This summer I swam from Alcatraz Island, entering the water not far from where a white shark had been observed preying on a pinniped 6 days before. Along with a few fellow Dolphin Club swimmers we stroked our way unharmed to Aquatic Park, past a curious sea lion, and no doubt over many species of small and harmless sharks.
The swim initiated a swim awareness campaign we will be taking into 2016, swimming in the USA but also in Asia. Follow us as we swim for sharks and please help support our shark conservation, education and advocacy work.
A recent video of a white shark preying on a pinniped carcass off Alcatraz has hit the social media, and traditional media sphere by storm. While it is news to record an actual predation event on camera, it is not unusual to have white sharks visit the Bay. The Stanford Tagging of Pacific Predators program has been tagging white sharks for over a decade. One study shows a tagged white shark entering and exiting the Bay four times in one year. Dr Salvador Jorgenson of Stanford’s TOPP program conveys that at least twenty of the 200 or so tagged white sharks have been recorded inside the San Francisco Bay.
There have only been two verified events of unprovoked shark attacks on humans inside the San Francisco Bay. One was in 1926 when a boy and his dog were bit near a fish rendering and whale processing plant at the location of what is now the Oakland Airport. The dog and the boy both survived, and the nature of the account of the shark’s behavior and their injuries suggests a sevengill shark, not a white shark.
The last death just outside the San Francisco Bay was an 18-year-old swimmer, named Albert Kogler Jr., who was killed while swimming at Baker Beach in 1959. This is the only death related to a white shark in the immediate Bay Area. The most recent shark attacks near the Gate on a human was at Stinson Beach in 2002, and a white shark bit another surfer at Ocean Beach in 2005. Both surfers survived to surf to this day. Since 1950 there have been 101 confirmed white shark attacks on humans with 13 fatalities. The truth is, shark attacks on humans are exceedingly rare, and with prudent practices we can avoid being bitten by a great white shark.
If attacks are so rare, why do the bloggers and news crew insist on saying shark-infested waters? Year round, every day for one hundred forty years swimmers at the South End Rowing Club and Dolphin Swimming and Rowing Club have been swimming in the bay with sharks without incident. Tens of thousands of swimmers have entered these “shark infested” waters unscathed.
Although we know white sharks visit the Bay, many species of unheralded sharks swim beneath our toes. That is why we prefer to say shark inhabited waters, and argue that we can co-exist with sharks because we need sharks for ocean health and Bay health. As apex predators, sharks regulate the rest of the marine food web. Removing apex predators causes a trophic cascade, negatively effecting the other predators and fish and invertebrates below it, down to the bottom of the ecosystem. Saving sharks saves the health and balance of marine ecosystems.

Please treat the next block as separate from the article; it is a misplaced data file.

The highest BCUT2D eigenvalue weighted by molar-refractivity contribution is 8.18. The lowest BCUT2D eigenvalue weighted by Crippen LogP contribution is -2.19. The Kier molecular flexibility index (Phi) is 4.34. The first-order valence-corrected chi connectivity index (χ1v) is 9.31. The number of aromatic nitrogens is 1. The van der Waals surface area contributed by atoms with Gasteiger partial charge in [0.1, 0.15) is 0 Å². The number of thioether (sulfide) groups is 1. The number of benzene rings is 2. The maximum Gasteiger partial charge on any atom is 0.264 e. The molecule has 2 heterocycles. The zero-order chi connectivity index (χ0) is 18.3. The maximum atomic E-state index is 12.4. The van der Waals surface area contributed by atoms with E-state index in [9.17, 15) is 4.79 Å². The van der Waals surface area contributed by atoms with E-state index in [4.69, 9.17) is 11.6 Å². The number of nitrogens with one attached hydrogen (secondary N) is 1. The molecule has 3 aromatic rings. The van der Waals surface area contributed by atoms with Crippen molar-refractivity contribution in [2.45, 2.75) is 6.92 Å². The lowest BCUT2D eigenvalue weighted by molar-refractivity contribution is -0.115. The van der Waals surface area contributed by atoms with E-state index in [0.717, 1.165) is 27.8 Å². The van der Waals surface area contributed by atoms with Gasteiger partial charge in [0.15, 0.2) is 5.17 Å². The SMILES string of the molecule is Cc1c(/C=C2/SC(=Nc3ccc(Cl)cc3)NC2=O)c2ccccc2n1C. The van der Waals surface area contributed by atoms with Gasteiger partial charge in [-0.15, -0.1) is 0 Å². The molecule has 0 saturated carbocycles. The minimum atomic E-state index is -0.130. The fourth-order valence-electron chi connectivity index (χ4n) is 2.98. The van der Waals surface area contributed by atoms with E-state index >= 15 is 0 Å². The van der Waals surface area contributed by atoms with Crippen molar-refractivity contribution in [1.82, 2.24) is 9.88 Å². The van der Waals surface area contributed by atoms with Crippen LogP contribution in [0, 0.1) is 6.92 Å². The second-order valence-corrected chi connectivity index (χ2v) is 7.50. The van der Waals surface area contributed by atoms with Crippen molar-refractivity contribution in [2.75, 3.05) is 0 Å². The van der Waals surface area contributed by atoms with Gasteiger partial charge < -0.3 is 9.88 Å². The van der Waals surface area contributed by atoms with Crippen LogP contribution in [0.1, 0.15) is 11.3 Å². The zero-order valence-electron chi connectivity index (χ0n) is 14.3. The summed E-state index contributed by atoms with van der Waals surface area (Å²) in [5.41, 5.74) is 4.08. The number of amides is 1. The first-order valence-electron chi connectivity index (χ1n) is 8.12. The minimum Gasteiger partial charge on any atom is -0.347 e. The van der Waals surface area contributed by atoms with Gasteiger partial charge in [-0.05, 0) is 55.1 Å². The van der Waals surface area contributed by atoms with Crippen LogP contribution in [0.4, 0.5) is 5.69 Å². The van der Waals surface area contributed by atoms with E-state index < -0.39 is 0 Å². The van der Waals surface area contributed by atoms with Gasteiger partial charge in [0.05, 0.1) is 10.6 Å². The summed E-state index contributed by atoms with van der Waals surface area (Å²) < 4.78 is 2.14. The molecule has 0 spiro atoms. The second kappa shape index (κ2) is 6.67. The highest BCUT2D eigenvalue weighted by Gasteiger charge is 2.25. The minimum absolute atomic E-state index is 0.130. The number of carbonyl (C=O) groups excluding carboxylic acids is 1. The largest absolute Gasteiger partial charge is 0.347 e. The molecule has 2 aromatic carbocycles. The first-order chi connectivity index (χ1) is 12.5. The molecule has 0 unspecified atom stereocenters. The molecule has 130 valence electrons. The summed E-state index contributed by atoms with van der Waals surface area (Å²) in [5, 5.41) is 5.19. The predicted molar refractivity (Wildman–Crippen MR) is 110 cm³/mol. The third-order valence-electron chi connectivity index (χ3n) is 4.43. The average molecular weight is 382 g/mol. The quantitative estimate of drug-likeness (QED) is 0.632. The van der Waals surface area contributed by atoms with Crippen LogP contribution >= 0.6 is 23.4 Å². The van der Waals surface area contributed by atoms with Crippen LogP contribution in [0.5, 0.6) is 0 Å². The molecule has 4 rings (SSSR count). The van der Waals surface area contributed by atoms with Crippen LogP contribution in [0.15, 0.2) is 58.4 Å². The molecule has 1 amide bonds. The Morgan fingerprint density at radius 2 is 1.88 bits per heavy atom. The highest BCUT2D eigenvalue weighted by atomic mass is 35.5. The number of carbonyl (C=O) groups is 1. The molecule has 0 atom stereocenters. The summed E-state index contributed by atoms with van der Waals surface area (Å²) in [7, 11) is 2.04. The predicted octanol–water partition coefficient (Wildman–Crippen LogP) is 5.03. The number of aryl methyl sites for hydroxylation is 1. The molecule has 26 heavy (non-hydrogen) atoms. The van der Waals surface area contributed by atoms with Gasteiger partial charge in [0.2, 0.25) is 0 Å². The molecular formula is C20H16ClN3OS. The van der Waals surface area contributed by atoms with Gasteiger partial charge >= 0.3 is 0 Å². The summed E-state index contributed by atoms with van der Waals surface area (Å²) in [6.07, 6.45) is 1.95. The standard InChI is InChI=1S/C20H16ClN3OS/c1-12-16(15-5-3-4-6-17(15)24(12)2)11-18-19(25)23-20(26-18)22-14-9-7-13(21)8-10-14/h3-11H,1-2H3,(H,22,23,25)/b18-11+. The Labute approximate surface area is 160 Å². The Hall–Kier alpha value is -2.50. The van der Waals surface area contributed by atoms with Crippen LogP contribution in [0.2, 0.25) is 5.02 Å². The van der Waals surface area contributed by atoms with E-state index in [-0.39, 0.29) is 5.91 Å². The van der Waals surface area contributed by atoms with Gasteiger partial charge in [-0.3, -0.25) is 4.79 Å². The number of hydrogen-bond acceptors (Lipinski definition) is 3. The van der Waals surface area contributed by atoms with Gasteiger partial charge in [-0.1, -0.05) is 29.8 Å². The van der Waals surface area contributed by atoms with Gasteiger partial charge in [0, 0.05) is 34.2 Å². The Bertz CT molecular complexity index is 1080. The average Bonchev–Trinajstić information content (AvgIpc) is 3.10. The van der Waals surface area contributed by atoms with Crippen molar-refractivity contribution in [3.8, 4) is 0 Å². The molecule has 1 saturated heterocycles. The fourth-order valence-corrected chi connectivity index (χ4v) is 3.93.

Last week aerial footage by the US Coast Guard reported over 20 sharks off the San Francisco Coastline. With thousands of sick and starving sea lions and other pinnipeds washing up along the California coastline, sharks are needed to fulfill their role in the ecosystem. By preying on these weak and sick pinnipeds, these sharks are doing their job, and doing nature a favor. Many swimmers have braved the waters of the Gulf of the farallones,including record holder Joseph Locke and Kimberly Chambers swimming from the Devil’s Teeth (Southeast Farallon Island) to the Golden Gate Bridge. Another icon, Simon Dominguez attempted to swim from the Golden Gate to the Farallones, and nearly made it before neing denied by the presence of the:Landlord, a white shark, just 3 miles form his goal. A prudent decision by the team eader allows Simon to swim another day. These swimmers and others from the famous Night Train Swimmers will be supporting our Swim for Sharks from Point Bonita to Tiburon to benefit shark conservation.
Scientists estimate that one third of open ocean sharks are threatened with extinction. Each year it is estimated that 100 million sharks are being killed for their fins alone to supply the demand for shark fin soup. A healthy ocean and even a healthy San Francisco Bay needs top predators like sharks.
Locals call these months Sharktober. This is the time when our population of white sharks returns from a nearly 5000 mile round trip annual migration from an area east of Hawaii. October is the peak month when the sharks return to feed on their favorite prey of elephants seals, and when we see them most along our coast. Shark Stewards celebrates the sharks off of our coast, Bay and ocean in a month long series of Sharktober events.
Sharks get a bad rap. They are not cold blooded killers, but animals fulfilling a powerful role in marine ecosystems. This is a fun way is to disprove the myth of shark infested waters and prove that although there are many species of shark in the San Francisco Bay, they do not harm people. Swimming among wildlife is thrilling and makes our work exciting.
copyright 2015 David McGuire